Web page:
2016 Chevrolet Colorado Z71 Diesel Long Term Verdict
It was hard for me to not get attached to “my” 2016 Chevrolet Colorado Z71 4×4 Duramax long-termer. We’ve been through a lot together over the past 12 months and 28,155 miles—nearly a dozen national and state parks and forests, tons of road trips, and plenty of hauling. I’ve enjoyed driving the Colorado so much that despite being given the opportunity to drive some of the hotter cars floating around our fleet, I’d almost always stick with the trusty Chevy.
The why is pretty simple: There’s nothing in our fleet as flexible as the Colorado Duramax. It’s a rolling Swiss army knife—whether my weekend plans were running local errands, filling the bed with building supplies, road tripping, or off-roading, the Colorado was always ready for anything.
In the grind that is driving in the Los Angeles area, the Colorado is big enough to comfortably tote around four adults yet still small enough to plug a tight gap in traffic or parallel park with ease. The Colorado is great on the highway, too, with a quiet, comfortable cabin and excellent visibility. And when the road disappears, our Colorado Z71 more than holds its own off-road, taking me deep off the beaten path at Death Valley National Park and elsewhere.
All the while the most exceptional thing about the Colorado was its engine. The Duramax 2.8-liter turbodiesel I-4 only makes 181 hp, but its 369 lb-ft of torque gets the little(ish) Chevy truck moving with authority. It never left me wanting for more power, even if the six-speed automatic sometimes took a bit longer than I’d like to downshift and get in the meaty bit of the Duramax’s powerband.
Almost more important than how the Duramax behaves on the road is what it enables the Colorado to do—for a $3,905 premium, it increases the Colorado’s towing capacity by 600 pounds (up to 7,600 total) over the 3.6-liter V-6, and it significantly improves fuel economy from an EPA-rated 17/24/20 mpg city/highway/combined to 20/28/23 mpg for four-wheel-drive models such as our Colorado Z71. The fuel economy improvements were noticed on the road, too. Our last long-term Colorado, a nearly identically equipped 2015 Colorado Z71 4×4 with the older 3.6-liter V-6 and six-speed auto averaged 19.5 mpg over 13 months and 31,069 miles with us. Our departing diesel Colorado averaged 23.2 mpg over 12 months and 28,158 miles with us, a 19 percent improvement.
It’s also worth mentioning that the last 8,127 miles we drove the Colorado was without the aero-enhancing front air dam attached. During that time period without the air dam, the Colorado averaged 23.1 mpg. In the 20,031 miles we drove with the air dam attached, the Colorado averaged 23.3 mpg. As I wrote a few updates back, it appears that the air dam has minimal real-world benefits—at least on diesel models.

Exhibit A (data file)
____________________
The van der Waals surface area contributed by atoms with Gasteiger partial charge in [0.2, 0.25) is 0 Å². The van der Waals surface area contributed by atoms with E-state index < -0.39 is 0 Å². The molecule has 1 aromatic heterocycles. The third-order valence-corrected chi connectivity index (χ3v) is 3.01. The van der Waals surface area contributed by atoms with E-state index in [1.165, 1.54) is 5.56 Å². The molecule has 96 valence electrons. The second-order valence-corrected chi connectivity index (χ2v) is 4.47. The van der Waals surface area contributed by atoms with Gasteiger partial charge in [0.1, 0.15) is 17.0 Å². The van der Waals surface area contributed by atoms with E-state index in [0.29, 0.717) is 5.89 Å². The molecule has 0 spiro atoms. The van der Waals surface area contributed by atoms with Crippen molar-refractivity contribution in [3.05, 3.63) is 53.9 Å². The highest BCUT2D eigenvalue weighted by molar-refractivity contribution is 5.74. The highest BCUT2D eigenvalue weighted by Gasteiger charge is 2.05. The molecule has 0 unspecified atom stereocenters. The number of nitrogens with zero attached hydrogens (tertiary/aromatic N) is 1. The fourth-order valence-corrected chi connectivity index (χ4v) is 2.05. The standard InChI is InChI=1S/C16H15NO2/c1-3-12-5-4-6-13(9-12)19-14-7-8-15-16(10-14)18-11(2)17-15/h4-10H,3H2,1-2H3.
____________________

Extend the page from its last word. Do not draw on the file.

Despite observed fuel economy improving versus the gas model, running costs were definitely higher. . Our 2016 Colorado Duramax was more expensive to run, costing us $728.78 for its four service visits, which included oil changes and tire rotations on each visit, plus cabin air filter, engine air filter, and diesel fuel filter changes on the final two visits. Chevy currently offers the first two required services for free, but our truck didn’t qualify because it’s owned by GM. If our Colorado were privately owned, it would have cost an owner $453.40 for the third and fourth scheduled services required as we neared 30,000 miles Add in the $109.52 we spent on about 44 gallons of diesel exhaust fluid (DEF)—and we spent a grand total of $838.30to keep our Colorado Duramax running, including $275.38 for the truck’s first two services. Clearly, you pay quite the premium on the Duramax engine, but for some, myself included, the added running costs might be worth the improved drivability, better fuel economy, and lower fuel costs (at least in California; diesel is more expensive in most states) versus the gas-powered Colorado.
We haven’t had the new Toyota Tacoma or Honda Ridgeline in our long-term fleet to directly compare our Colorado’s running costs to, but we did have a 2012 Nissan Frontier Pro-4X in our fleet five years ago. It costs us $700 in maintenance over 14 months and 31,000 miles.
In terms of reliability, our Chevy Colorado was not without its faults. It had a handful of issues throughout its stay with us. The issues were mostly small, annoying quality concerns such as the driver information center displaying the GMC logo on start-up when the truck was first delivered or the rubber seal by the right-rear door starting to strip toward the end of its stay with us. It also needed two single-night stays at the dealer. One was to replace the toggle switches on the center stack because they didn’t work properly when the truck was delivered, the other to replace a portion of the steering column that was causing the clunking sound. All of the issues our Colorado had were covered under warranty.
As for normal wear and tear, the Colorado held up pretty well. The only wear worth noting is the loose weather stripping and the felt seat back on the rear bench seat is looser than it was upon delivery. A plastic-backed rear seat such as the one found on the Toyota Tacoma would probably help for when the Colorado’s passenger compartment is called into cargo-hauling duty.
Ultimately, our year with the 2016 Chevrolet Colorado Z71 4×4 Duramax cements its status as our back-to-back 2015 and 2016 Truck of the Year winner. Sure, the diesel’s operating costs are higher than the gas version, but as our long-termer shows, the sheer capability and versatility of the Colorado simply can’t be beat. As for me, well, my next long-termer will have some mighty big shoes to fill.
READ MORE ON OUR 2016 CHEVROLET COLORADO Z71 DIESEL:
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September 23, 2017 at 04:18AM
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